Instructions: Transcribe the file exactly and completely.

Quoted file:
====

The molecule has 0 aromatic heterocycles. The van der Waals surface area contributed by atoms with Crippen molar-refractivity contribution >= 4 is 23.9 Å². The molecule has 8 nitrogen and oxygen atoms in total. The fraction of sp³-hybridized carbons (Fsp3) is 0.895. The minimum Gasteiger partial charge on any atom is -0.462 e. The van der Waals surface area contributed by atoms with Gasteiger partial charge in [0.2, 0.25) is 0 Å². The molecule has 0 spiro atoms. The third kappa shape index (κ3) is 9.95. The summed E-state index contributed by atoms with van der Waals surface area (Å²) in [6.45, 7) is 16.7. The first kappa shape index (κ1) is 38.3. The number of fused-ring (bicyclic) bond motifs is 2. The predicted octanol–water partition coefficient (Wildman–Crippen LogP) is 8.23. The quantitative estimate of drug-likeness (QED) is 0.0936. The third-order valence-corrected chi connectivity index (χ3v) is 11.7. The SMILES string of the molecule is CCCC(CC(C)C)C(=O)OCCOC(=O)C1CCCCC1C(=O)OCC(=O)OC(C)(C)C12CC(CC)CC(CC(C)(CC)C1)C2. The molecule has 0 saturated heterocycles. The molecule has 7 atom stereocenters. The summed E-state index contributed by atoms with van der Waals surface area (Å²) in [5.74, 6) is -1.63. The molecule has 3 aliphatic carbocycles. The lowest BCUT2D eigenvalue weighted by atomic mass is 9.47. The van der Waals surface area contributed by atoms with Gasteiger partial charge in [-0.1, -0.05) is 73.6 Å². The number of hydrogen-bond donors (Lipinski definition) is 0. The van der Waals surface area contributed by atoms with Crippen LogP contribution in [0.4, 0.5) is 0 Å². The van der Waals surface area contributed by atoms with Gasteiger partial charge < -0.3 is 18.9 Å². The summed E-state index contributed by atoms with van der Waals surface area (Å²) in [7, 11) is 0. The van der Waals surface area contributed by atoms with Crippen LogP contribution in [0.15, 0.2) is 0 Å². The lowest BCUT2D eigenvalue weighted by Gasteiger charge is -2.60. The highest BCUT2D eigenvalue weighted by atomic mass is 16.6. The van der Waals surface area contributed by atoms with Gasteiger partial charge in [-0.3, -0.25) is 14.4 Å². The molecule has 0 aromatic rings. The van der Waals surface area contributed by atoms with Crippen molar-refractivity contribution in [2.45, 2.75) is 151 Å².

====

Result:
The molecule has 0 aromatic heterocycles. The van der Waals surface area contributed by atoms with Crippen molar-refractivity contribution >= 4 is 23.9 Å². The molecule has 8 nitrogen and oxygen atoms in total. The fraction of sp³-hybridized carbons (Fsp3) is 0.895. The minimum Gasteiger partial charge on any atom is -0.462 e. The van der Waals surface area contributed by atoms with Gasteiger partial charge in [0.2, 0.25) is 0 Å². The molecule has 0 spiro atoms. The third kappa shape index (κ3) is 9.95. The summed E-state index contributed by atoms with van der Waals surface area (Å²) in [6.45, 7) is 16.7. The first kappa shape index (κ1) is 38.3. The number of fused-ring (bicyclic) bond motifs is 2. The predicted octanol–water partition coefficient (Wildman–Crippen LogP) is 8.23. The quantitative estimate of drug-likeness (QED) is 0.0936. The third-order valence-corrected chi connectivity index (χ3v) is 11.7. The SMILES string of the molecule is CCCC(CC(C)C)C(=O)OCCOC(=O)C1CCCCC1C(=O)OCC(=O)OC(C)(C)C12CC(CC)CC(CC(C)(CC)C1)C2. The molecule has 0 saturated heterocycles. The molecule has 7 atom stereocenters. The summed E-state index contributed by atoms with van der Waals surface area (Å²) in [5.74, 6) is -1.63. The molecule has 3 aliphatic carbocycles. The lowest BCUT2D eigenvalue weighted by atomic mass is 9.47. The van der Waals surface area contributed by atoms with Gasteiger partial charge in [-0.1, -0.05) is 73.6 Å². The number of hydrogen-bond donors (Lipinski definition) is 0. The van der Waals surface area contributed by atoms with Crippen LogP contribution in [0.4, 0.5) is 0 Å². The van der Waals surface area contributed by atoms with Gasteiger partial charge < -0.3 is 18.9 Å². The summed E-state index contributed by atoms with van der Waals surface area (Å²) in [7, 11) is 0. The van der Waals surface area contributed by atoms with Crippen LogP contribution in [0.15, 0.2) is 0 Å². The lowest BCUT2D eigenvalue weighted by Gasteiger charge is -2.60. The highest BCUT2D eigenvalue weighted by atomic mass is 16.6. The van der Waals surface area contributed by atoms with Gasteiger partial charge in [-0.3, -0.25) is 14.4 Å². The molecule has 0 aromatic rings. The van der Waals surface area contributed by atoms with Crippen molar-refractivity contribution in [2.45, 2.75) is 151 Å².